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Two north-south–trending Triassic-Jurassic plutonic belts are recognized in the Andes of central Chile (30 to 33°S). Both belts contain plutons of similar age and spatially temporally related mafic (in part lamprophyric) and felsic dikes. The High Andes Belt (HAB) comprises Triassic to Lower Jurassic hornblende-biotite leucogranite, two-mica leucogranite, leucogranodiorite, and granodiorite. The Coast Belt (CB) located 100 km west of the HAB, is composed of Upper Triassic to Lower Jurassic biotite-hornblende leucogranite, related gabbro, and Middle to Upper Jurassic granitoids that range from gabbro to granite, with a dominance of hornblende-biotite tonalités, granodiorites, and diorites.

The HAB leucogranites are metaluminous to slightly peralkaline and similar to A-type granites. The HAB two-mica plutons are distinctly peraluminous, similar to S-type granites, and have highly fractionated rare-earth element (REE) patterns. The CB leucogranites exhibit alumina saturation indexes, Na2O/K2O and Rb/Sr ratios, and moderately fractionated REE patterns with large negative Eu anomalies similar to those of the HAB leucogranites, but they are less alkaline.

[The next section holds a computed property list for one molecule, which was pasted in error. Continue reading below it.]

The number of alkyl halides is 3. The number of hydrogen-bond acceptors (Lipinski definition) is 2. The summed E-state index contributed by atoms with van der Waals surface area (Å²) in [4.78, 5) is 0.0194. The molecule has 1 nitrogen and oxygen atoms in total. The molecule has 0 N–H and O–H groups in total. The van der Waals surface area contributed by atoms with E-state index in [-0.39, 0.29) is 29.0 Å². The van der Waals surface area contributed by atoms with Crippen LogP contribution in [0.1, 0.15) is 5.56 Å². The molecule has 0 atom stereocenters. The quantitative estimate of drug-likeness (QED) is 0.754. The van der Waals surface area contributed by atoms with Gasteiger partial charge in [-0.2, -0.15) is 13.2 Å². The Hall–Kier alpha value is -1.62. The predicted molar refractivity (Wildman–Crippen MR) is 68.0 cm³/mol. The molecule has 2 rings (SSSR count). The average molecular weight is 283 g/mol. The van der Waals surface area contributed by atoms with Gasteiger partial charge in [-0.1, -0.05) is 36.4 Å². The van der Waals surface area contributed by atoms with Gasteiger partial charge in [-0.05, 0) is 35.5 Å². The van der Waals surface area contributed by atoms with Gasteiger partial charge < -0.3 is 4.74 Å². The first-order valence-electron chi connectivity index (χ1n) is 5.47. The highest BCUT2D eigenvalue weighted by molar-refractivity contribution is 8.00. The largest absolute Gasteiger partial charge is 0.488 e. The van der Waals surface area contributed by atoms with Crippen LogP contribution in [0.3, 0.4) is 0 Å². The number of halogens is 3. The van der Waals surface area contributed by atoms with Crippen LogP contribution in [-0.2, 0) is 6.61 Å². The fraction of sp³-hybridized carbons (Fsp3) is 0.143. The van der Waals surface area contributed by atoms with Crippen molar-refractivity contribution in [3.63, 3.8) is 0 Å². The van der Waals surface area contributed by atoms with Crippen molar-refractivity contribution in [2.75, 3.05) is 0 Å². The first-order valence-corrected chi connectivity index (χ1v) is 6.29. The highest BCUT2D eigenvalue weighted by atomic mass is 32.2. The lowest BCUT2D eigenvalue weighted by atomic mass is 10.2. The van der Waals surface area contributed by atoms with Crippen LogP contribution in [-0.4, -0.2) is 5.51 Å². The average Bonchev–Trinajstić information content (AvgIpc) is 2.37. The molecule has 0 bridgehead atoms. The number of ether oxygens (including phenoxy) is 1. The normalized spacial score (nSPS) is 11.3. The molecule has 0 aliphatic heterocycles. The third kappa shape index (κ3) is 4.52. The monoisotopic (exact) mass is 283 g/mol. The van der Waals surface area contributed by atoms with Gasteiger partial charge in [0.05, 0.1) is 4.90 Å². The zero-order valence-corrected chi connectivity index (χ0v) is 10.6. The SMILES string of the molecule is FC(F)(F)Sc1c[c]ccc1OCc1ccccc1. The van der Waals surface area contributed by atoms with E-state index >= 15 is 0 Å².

The HAB and CB leucogranites could result from partial melting of a quartzo-feldspathic source, probably upper Paleozoic plutonic rocks. The two-mica HAB leuco-granitoids could be derived from a garnet-bearing metasedimentary source, and the mafic dikes could be derived from subcrustal sources under conditions of high PH2O.

The compositional differences in the two belts suggest different tectonic regimes, with a major change in the conditions of magma generation during the Early Jurassic. Whereas the Triassic to Lower Jurassic leucogranites and mafic dikes developed in a tensional environment that promoted fusion and emplacement of crustal- and mantle-derived magmas, the Middle to Upper Jurassic granitoids represent subduction-related magmatism.

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